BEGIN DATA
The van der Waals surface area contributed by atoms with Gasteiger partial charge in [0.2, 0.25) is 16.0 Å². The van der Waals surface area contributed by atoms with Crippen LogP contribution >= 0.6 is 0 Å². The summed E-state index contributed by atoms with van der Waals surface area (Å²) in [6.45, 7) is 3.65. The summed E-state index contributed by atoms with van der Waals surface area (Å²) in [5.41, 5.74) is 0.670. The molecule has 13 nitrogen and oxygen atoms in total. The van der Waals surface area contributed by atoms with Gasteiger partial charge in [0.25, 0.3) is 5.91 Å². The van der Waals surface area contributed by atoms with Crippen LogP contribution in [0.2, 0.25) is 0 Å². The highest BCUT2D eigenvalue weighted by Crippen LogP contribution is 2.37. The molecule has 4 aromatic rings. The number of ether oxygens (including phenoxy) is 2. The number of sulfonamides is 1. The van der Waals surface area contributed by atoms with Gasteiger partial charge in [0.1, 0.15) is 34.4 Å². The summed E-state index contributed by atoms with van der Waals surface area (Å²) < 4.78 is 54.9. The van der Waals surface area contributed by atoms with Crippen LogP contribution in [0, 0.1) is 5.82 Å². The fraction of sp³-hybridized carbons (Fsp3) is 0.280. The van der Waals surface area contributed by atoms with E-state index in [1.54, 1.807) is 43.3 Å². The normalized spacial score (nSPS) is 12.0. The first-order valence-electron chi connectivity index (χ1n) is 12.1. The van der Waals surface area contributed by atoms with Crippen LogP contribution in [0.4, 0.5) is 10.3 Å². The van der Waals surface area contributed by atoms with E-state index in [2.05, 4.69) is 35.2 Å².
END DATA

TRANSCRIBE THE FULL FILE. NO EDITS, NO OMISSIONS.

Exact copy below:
The van der Waals surface area contributed by atoms with Gasteiger partial charge in [0.2, 0.25) is 16.0 Å². The van der Waals surface area contributed by atoms with Crippen LogP contribution >= 0.6 is 0 Å². The summed E-state index contributed by atoms with van der Waals surface area (Å²) in [6.45, 7) is 3.65. The summed E-state index contributed by atoms with van der Waals surface area (Å²) in [5.41, 5.74) is 0.670. The molecule has 13 nitrogen and oxygen atoms in total. The van der Waals surface area contributed by atoms with Gasteiger partial charge in [0.25, 0.3) is 5.91 Å². The van der Waals surface area contributed by atoms with Crippen LogP contribution in [0.2, 0.25) is 0 Å². The highest BCUT2D eigenvalue weighted by Crippen LogP contribution is 2.37. The molecule has 4 aromatic rings. The number of ether oxygens (including phenoxy) is 2. The number of sulfonamides is 1. The van der Waals surface area contributed by atoms with Gasteiger partial charge in [0.1, 0.15) is 34.4 Å². The summed E-state index contributed by atoms with van der Waals surface area (Å²) < 4.78 is 54.9. The van der Waals surface area contributed by atoms with Crippen LogP contribution in [0, 0.1) is 5.82 Å². The fraction of sp³-hybridized carbons (Fsp3) is 0.280. The van der Waals surface area contributed by atoms with E-state index in [1.54, 1.807) is 43.3 Å². The normalized spacial score (nSPS) is 12.0. The first-order valence-electron chi connectivity index (χ1n) is 12.1. The van der Waals surface area contributed by atoms with Crippen LogP contribution in [0.4, 0.5) is 10.3 Å². The van der Waals surface area contributed by atoms with E-state index in [2.05, 4.69) is 35.2 Å².